5) Diversify Your Shots
It might sound contradictory to our speil on simplifying composition, but here we’re talking about changing up perspective, which doesn’t have to be complicated at all. Often when taking a photograph or video, we look for a foreground subject to focus on and center our composition around. But from a hundred or even just 20 feet in the air, finding a foreground subject can be difficult.
If possible, fly low to find an interesting foreground subject to focus on as you make your ascent. This can make for an interesting reveal of the rest of the landscape as you reach altitude. You can also use the rule of thirds when framing your shot, to make sure there is something interesting in each part of your shot. Foreground subjects can include people, buildings, trees, cliffs and other striking geological features. If there aren’t many foreground subjects to focus on in a particular scene, try focusing on contrasts in color or naturally occurring patterns. A shift in color or pattern can provide a cool contrast in your content.
6) Post Production Techniques
Camera tilt is unavoidable with drones. The good news is you can fix it in post. But remember, the easiest shot to fix is the one that needs little fixing to begin with. Meaning, fly slow when you record videos to avoid distortion, and hover as still as you can to take a photo for the clearest image possible. If using a DJI drone, set it to Tripod mode when taking a photo or stationary video.
In post, you can easily fix slight camera tilt by creating a horizon line, and rotating your clip to match. You can also stabilize your videos using an editing program like Adobe Premiere. With Premiere After Effects, you can stabilize your project frame by frame or quickly tidy up a project.
7) Golden Hour Light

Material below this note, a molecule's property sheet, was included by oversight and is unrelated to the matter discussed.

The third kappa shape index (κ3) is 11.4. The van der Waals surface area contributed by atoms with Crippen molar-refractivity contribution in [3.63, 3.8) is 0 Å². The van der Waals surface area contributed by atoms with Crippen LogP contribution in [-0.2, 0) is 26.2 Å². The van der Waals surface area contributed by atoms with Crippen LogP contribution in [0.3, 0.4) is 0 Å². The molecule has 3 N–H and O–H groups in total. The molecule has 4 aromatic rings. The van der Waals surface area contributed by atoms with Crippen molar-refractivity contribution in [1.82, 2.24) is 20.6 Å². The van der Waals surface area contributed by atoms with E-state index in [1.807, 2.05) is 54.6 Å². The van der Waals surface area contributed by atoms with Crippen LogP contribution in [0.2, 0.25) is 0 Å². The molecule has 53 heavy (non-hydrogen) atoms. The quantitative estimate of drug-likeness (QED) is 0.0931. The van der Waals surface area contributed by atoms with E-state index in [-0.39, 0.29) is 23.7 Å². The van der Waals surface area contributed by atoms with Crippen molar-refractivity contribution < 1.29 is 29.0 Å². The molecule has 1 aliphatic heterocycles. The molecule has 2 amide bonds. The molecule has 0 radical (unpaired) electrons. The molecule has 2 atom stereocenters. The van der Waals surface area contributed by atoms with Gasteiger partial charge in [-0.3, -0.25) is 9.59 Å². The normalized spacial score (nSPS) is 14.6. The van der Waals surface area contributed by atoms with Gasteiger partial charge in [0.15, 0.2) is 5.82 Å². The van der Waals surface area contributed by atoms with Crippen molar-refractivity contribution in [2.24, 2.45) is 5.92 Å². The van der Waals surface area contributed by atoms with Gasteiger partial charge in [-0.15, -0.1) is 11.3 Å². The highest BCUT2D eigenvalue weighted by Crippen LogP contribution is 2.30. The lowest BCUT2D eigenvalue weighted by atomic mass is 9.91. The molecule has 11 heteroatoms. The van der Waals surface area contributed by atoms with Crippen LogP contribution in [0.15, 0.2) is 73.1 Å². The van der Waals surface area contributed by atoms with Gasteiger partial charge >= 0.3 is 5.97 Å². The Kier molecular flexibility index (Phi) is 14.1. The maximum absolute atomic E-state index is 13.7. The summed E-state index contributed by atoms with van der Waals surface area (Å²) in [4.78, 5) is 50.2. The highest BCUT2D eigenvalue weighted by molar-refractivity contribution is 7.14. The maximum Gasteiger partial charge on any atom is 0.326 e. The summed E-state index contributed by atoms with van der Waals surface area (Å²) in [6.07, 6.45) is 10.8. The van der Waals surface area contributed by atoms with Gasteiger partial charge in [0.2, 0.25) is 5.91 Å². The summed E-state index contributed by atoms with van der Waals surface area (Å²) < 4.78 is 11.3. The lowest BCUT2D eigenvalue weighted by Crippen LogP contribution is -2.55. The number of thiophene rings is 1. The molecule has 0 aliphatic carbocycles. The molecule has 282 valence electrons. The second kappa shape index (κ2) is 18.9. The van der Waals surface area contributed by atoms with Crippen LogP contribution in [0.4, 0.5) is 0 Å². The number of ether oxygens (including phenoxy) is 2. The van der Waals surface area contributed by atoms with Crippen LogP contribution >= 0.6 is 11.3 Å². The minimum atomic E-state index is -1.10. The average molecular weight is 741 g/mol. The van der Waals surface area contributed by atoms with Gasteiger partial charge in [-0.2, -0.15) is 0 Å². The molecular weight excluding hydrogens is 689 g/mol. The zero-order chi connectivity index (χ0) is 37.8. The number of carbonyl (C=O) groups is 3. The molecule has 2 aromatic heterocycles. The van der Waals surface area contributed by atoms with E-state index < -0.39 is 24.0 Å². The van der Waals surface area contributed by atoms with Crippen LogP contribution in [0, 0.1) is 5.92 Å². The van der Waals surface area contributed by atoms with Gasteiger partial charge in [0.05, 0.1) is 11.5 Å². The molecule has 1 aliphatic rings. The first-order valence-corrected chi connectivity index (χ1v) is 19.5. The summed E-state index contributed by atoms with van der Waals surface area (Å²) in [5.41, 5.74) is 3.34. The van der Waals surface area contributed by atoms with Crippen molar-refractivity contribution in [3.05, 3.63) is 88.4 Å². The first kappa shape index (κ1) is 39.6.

The “golden hour” refers to the brief period before the sunset and just after sunrise, when light appears warmer and softer than when the sun is at its zenith. If you’ve ever tried to use your camera in the afternoon, you’ve more than likely experienced the bright harsh light that can ruin an exposure. In contrast to this harsh afternoon light, the golden hour is the opportune moment to capture stellar sunrises and sunsets. A timelapse is a great idea to showcase the sun’s beautiful changing light.
8) Shoot Extra Time
While some still yearn for the days of film, the best part about the digital age is that you can always afford to overshoot. While overshooting used to be considered an amateur move and a waste of precious film (and money), overshooting with a digital camera will afford you a nice buffer of extra content in case a shot doesn’t come out as well as you’d hoped. Shooting for an extra 5-10 seconds at the beginning and end of your shot is a surefire way to be sure you have all the usable content you need.
Make a pre-flight checklist. We like to make a separate list for our camera gear as well, but you can combine the two if you’d like to simplify. As they say, the key to success is preparation.
Your list should include the following:
-controller + monitor + connection cables
-extra SD cards
-tools (if needed to install props or other parts)
-filters (UV, CP, ND, ND/PL)
-lens cleaning cloth or pen
To maximize the productivity of your time spent in the field, it’s also smart to make a Shot List. Visualize a scene, then plan out your shots on paper to make your scene into reality. Include the total duration of your shot, location, time of day to shoot, and any other important notes, such as specific camera filters or props needed.
10) Practice and Experiment
Practice makes perfect, or as close to perfection that is really possible. After all, we’re still human, so you should never really worry about getting the penultimate, “perfect” shot. You’ll never take it. But with practice and experimentation, of both flying your drone and using different camera settings, you’ll quickly grow accustomed to flying and shooting simultaneously, and as a result you’ll achieve not just one but a constant flow of great, usable content. Depending on your skill set and experience, a drone course can also be a wise investment, one that keeps giving back. Popular drone courses cover basic flight techniques as well as camera techniques and principles commonly used in drone cinematography. Depending on your budget, courses range from basic flight tutorials to one on one interactive lessons with industry professionals.
Remember, flying a camera drone is fun, but it also takes practice to nail a great shot. Always exercise safety first, and fly within your limits (and of course within the law). With these ten quick tips in mind, we hope you can get out there, explore, and generate some awesome content!